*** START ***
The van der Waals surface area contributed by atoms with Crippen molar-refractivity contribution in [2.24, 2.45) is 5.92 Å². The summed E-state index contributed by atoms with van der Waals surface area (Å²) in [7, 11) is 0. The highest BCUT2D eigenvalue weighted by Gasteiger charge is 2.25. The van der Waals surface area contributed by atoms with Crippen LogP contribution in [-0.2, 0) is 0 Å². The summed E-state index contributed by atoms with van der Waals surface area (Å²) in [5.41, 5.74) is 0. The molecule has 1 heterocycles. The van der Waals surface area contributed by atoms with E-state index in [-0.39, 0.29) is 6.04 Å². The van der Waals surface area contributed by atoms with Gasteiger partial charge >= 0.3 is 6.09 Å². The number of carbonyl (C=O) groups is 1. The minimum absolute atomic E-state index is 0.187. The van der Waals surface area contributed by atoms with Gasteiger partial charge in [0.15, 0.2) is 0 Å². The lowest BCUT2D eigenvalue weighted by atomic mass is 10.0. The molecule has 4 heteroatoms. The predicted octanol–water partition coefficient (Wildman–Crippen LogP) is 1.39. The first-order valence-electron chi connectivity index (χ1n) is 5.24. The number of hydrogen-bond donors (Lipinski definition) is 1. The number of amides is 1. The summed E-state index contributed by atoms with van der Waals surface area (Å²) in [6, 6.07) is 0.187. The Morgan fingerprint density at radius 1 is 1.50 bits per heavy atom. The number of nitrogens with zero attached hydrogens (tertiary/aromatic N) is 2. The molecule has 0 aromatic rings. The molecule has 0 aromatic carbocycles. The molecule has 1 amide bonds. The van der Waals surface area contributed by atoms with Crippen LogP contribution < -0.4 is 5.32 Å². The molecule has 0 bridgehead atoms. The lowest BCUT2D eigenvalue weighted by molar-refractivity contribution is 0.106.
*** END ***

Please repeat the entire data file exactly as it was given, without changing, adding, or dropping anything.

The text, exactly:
The van der Waals surface area contributed by atoms with Crippen molar-refractivity contribution in [2.24, 2.45) is 5.92 Å². The summed E-state index contributed by atoms with van der Waals surface area (Å²) in [7, 11) is 0. The highest BCUT2D eigenvalue weighted by Gasteiger charge is 2.25. The van der Waals surface area contributed by atoms with Crippen LogP contribution in [-0.2, 0) is 0 Å². The summed E-state index contributed by atoms with van der Waals surface area (Å²) in [5.41, 5.74) is 0. The molecule has 1 heterocycles. The van der Waals surface area contributed by atoms with E-state index in [-0.39, 0.29) is 6.04 Å². The van der Waals surface area contributed by atoms with Gasteiger partial charge >= 0.3 is 6.09 Å². The number of carbonyl (C=O) groups is 1. The minimum absolute atomic E-state index is 0.187. The van der Waals surface area contributed by atoms with Gasteiger partial charge in [0.15, 0.2) is 0 Å². The lowest BCUT2D eigenvalue weighted by atomic mass is 10.0. The molecule has 4 heteroatoms. The predicted octanol–water partition coefficient (Wildman–Crippen LogP) is 1.39. The first-order valence-electron chi connectivity index (χ1n) is 5.24. The number of hydrogen-bond donors (Lipinski definition) is 1. The number of amides is 1. The summed E-state index contributed by atoms with van der Waals surface area (Å²) in [6, 6.07) is 0.187. The Morgan fingerprint density at radius 1 is 1.50 bits per heavy atom. The number of nitrogens with zero attached hydrogens (tertiary/aromatic N) is 2. The molecule has 0 aromatic rings. The molecule has 0 aromatic carbocycles. The molecule has 1 amide bonds. The van der Waals surface area contributed by atoms with Crippen LogP contribution < -0.4 is 5.32 Å². The molecule has 0 bridgehead atoms. The lowest BCUT2D eigenvalue weighted by molar-refractivity contribution is 0.106.